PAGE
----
The World Health Organization has developed physical activity recommendations for children, constituting of 60 min of daily moderate-to-vigorous physical activity [23]. However, a recent report [24] on a cross-section of Swedish children revealed that few children and adolescents reach recommended levels of physical activity and that physical activity declines during adolescence.

In grade five only 29% of girls and 50% of boys reach recommended level of physical activity [24]. An inactive lifestyle and sedentary behaviour – in particular screen time among adolescents – are associated with poor mental health [25, 26]. Previous research has stressed the importance of promoting physical activity during childhood, since an active lifestyle, including participation in sport early in life, is associated with higher HRQOL, lower incidence of mental health disorders, and a greater likelihood of continuing to be active later in life [26,27,28].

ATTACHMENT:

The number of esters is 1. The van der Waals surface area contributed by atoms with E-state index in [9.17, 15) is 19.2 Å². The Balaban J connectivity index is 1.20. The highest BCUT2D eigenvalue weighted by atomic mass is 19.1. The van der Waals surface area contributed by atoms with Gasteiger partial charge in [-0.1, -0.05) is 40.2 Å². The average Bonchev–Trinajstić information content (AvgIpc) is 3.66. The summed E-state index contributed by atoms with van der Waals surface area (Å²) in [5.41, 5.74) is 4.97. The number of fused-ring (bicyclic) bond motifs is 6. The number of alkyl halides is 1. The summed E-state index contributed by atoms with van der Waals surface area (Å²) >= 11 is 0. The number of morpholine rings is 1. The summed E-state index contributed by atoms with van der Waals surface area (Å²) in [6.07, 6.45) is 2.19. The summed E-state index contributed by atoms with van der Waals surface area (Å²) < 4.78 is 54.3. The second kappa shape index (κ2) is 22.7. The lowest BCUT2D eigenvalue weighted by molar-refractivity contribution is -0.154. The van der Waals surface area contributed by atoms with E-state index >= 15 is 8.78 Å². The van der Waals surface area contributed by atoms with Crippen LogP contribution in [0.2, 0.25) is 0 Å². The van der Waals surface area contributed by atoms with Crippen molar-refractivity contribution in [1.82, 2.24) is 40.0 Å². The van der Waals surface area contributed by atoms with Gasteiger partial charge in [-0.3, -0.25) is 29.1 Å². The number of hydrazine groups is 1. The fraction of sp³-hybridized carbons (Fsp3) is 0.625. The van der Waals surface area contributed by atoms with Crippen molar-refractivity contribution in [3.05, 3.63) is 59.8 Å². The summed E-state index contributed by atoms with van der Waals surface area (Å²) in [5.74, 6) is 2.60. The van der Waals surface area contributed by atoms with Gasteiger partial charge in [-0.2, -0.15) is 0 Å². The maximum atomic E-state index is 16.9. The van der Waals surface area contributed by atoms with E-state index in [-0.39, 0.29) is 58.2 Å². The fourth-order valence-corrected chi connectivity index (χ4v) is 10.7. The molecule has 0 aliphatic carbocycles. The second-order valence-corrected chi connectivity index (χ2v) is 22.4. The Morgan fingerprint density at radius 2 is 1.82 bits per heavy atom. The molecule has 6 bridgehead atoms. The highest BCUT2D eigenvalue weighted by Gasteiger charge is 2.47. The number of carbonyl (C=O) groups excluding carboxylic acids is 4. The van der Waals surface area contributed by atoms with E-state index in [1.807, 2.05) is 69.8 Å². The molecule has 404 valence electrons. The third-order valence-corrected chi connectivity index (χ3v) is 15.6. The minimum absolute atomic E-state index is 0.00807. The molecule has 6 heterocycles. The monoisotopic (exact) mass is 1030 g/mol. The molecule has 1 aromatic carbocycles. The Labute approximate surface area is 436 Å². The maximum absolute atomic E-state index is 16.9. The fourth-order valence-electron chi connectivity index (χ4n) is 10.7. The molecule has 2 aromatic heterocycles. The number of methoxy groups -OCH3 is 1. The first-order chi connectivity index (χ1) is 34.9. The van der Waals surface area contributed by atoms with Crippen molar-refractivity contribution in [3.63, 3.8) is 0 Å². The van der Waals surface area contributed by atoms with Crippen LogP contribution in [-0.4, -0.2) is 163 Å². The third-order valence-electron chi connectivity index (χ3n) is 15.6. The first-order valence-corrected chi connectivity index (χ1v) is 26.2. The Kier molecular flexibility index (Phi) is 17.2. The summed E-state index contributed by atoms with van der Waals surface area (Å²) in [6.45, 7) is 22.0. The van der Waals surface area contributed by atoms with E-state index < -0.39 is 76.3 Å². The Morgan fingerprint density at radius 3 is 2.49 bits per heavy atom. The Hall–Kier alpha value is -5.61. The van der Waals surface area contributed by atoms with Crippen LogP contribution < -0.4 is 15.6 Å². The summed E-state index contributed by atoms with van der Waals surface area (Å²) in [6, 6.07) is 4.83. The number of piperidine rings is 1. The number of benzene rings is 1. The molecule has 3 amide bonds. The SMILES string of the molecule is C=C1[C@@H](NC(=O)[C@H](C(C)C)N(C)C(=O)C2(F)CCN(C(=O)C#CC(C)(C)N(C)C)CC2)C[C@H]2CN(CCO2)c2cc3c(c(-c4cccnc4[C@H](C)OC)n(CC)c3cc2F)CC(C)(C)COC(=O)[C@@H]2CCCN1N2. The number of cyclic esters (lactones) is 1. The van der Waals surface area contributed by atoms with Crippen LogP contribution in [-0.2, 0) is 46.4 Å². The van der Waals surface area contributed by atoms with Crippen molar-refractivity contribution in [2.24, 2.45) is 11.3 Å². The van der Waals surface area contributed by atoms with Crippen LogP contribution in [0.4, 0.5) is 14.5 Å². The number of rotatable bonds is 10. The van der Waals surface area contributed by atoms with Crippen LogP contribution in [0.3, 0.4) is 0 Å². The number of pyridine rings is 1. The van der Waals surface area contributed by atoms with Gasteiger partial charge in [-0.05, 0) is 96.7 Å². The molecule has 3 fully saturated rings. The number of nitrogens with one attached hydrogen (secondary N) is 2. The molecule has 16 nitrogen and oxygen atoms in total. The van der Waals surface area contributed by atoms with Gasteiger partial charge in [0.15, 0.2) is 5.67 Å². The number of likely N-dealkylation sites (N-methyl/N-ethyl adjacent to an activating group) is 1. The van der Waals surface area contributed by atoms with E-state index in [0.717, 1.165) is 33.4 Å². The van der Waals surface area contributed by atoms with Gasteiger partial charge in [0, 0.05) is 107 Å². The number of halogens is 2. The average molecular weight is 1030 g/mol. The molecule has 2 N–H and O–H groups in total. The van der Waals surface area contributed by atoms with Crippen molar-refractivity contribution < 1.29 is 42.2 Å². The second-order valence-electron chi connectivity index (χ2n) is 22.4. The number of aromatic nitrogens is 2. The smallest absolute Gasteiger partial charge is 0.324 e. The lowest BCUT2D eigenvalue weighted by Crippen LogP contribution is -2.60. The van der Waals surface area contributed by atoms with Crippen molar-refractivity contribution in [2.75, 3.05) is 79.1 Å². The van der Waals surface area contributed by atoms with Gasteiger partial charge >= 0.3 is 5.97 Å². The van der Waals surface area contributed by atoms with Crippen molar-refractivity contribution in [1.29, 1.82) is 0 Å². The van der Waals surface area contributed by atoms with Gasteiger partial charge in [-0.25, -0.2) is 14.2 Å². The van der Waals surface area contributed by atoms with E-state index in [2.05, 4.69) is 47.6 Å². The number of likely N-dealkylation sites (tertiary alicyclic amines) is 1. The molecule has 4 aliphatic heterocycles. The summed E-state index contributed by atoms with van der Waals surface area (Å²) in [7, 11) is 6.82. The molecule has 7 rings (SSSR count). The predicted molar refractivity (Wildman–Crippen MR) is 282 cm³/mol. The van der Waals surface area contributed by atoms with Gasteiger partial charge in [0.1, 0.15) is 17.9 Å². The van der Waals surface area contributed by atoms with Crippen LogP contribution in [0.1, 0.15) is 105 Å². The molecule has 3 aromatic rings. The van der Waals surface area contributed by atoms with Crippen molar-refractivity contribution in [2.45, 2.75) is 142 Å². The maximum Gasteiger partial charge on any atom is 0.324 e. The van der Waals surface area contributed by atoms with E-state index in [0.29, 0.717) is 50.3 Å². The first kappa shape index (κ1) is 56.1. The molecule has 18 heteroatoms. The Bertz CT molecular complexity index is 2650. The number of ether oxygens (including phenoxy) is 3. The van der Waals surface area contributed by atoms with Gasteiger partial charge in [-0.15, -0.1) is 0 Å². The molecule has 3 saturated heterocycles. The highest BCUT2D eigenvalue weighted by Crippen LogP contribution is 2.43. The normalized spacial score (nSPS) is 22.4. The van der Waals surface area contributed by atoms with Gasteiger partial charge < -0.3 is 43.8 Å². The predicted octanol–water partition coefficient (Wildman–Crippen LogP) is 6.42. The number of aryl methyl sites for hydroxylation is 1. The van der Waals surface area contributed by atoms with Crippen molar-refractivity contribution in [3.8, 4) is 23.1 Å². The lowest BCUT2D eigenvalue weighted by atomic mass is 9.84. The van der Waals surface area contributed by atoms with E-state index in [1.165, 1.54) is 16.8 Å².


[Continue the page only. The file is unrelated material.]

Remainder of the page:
A growing body of research has focused on physical activity interventions in the school context to promote physical activity [29], although the effect of such interventions on HRQOL is unclear. Several studies have therefore recently highlighted the importance of conducting physical activity interventions that include a broader spectrum of children’s environment to promote physical activity and HRQOL [30,31,32,33].

Patterns of physical activity among youth are influenced by individual, contextual, social and cultural factors such as families, the local community and the physical environment [31]. Parents play an important role in facilitating their children’s PA, for example through support, co-participation and encouragement [34].